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'Top Shot All-Stars' includes sharpshooting Federal Way cop
Federal Way Police Department (FWPD) Cmdr. Kyle Sumpter is back on the History Channel this spring as a competitor in the show “Top Shot All-Stars” competition. The all-star competition brought back 16 of the show’s finest marksmen — those who, while not winning the title of Top Shot, made it to the later stages of the competition and came up just short.
Along with Sumpter, Kent resident and Season 1 competitor Kelly Barchand was selected for the all-stars competition. Sumpter is a competition marksmen and a longtime veteran of FWPD, while Barchand is considered one of the best long-distance marksmen in the world, having competed internationally with the U.S. National Rifle Team.
All-star competition is structured differently than previous seasons, as host Colby Donaldson said before the first competition in this week’s season premiere.
For this season, the competitors will not be broken out into teams, and the “Nomination Range” has been taken out of the competition.
“(This season is) all about skill,” Donaldson informed the competitors before the first competition of the season. The all-stars are fighting for $100,000 and a Tahoe Q5i speedboat, and of course, the pride of winning from the best of the best that the show has so far assembled.
Sumpter said he was a little saddened to not have the team competition for this season, but, as a competitive marksman, was also happy with the fact that the “Nomination Range” had been taken out of the show.
“It’s all skill-based. You shoot straight, or you’re gone,” he noted.
For the first competition, Sumpter and Barchand and their fellow competitors navigated an obstacle course to three shooting stations. The three firearms for the first competition were the SVT-40, a Russian gun that was popular during World War II; the Larue Tactical OBR; and the FAL ISS, a firearm preferred by United Nations peacekeeping forces.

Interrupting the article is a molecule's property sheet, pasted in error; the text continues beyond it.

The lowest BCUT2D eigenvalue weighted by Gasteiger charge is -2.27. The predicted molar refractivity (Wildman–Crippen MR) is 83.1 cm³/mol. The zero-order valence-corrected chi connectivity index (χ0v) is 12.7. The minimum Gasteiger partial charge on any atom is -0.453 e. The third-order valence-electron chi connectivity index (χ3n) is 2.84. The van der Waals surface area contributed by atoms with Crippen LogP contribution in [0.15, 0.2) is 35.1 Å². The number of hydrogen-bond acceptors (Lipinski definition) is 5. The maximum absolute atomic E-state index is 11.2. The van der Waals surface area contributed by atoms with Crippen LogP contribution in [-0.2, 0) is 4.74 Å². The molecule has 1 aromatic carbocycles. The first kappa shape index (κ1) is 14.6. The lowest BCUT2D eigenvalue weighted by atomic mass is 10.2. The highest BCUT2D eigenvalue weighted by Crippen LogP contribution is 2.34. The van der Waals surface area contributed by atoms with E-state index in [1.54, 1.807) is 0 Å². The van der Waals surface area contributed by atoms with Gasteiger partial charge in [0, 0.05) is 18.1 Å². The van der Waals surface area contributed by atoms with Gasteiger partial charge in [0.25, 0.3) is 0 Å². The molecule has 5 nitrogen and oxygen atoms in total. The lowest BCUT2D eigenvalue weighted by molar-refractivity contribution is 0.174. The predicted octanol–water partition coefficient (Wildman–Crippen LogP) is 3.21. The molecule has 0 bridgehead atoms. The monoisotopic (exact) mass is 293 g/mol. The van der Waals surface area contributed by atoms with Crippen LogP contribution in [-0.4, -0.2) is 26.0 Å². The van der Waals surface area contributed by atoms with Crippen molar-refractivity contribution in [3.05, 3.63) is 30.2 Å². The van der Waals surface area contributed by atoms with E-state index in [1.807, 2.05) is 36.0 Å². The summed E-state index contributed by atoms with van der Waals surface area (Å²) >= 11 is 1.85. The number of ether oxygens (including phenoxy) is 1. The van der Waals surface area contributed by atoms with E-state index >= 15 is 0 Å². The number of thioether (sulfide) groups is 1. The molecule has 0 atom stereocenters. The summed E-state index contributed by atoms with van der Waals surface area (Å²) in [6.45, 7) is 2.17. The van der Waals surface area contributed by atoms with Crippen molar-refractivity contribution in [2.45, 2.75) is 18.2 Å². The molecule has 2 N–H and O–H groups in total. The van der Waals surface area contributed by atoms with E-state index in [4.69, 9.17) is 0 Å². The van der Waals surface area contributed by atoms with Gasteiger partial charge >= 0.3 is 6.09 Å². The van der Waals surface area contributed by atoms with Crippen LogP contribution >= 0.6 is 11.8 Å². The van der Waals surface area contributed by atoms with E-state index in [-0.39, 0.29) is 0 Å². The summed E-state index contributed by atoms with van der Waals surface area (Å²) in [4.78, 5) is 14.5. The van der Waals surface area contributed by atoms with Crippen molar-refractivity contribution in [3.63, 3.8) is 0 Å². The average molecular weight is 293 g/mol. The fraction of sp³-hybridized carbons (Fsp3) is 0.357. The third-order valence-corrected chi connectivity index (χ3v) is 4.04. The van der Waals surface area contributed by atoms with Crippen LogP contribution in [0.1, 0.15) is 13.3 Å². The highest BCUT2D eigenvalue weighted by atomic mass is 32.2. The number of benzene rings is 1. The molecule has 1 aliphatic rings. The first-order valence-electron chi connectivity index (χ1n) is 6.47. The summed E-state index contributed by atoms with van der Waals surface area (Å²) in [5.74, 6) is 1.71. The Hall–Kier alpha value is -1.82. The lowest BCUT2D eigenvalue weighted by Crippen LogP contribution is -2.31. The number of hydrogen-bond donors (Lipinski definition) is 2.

Sumpter, who came into the season nursing a hip injury, said the obstacle course as the first challenge was daunting.
“The very first challenge is going to involve running, climbing, crawling?” he said wryly in a phone interview. “Everything I had hoped to not do was involved in the very first event.”
For Barchand, the obstacle course was interesting, especially the part that required a belly crawl under barbed wire.
“There’s an explosion, there’s a fireball, this is crazy,” he said on the show.
Even with the various elements of the obstacle course, both Sumpter and Barchand had respectable finishes, with Sumpter finishing in 2:21, and Barchand taking first place at 1:26.
The two competitors who had to fight for their survival in Episode 1 were Sumpter’s fellow competitor from Season 4, Greg Littlejohn, and Gary Quesenbery, one of the final three competitors from Season 3. In the end, Quesenbery won a challenge involving grenade launchers, sending Littlejohn home as the first competitor eliminated for the all-star season. For Sumpter, seeing Littlejohn eliminated was bittersweet.
“I hated to see anybody from Season 4 go. When we got there, it was like a family reunion,” he said.
However, the viewing audience was apparently happy to see Littlejohn go, Sumpter said, because of the reaction of the viewing party Wednesday night at the Buffalo Wild Wings in Federal Way.
“When Littlejohn was eliminated, the place erupted in cheers. Obviously he was the guy the audience loved to hate,” he said.
Heading back down to California and the “Top Shot” camp was something that Sumpter said he was happy to relive, especially when the competitors learned they were part of the all-star competition.
“I felt so privileged to be back, that was the overall feeling I had,” he noted.
Check it out
“Top Shot” airs at 7 p.m. Wednesdays on History Channel HD. For more information and content, visit www.history.com/topshot.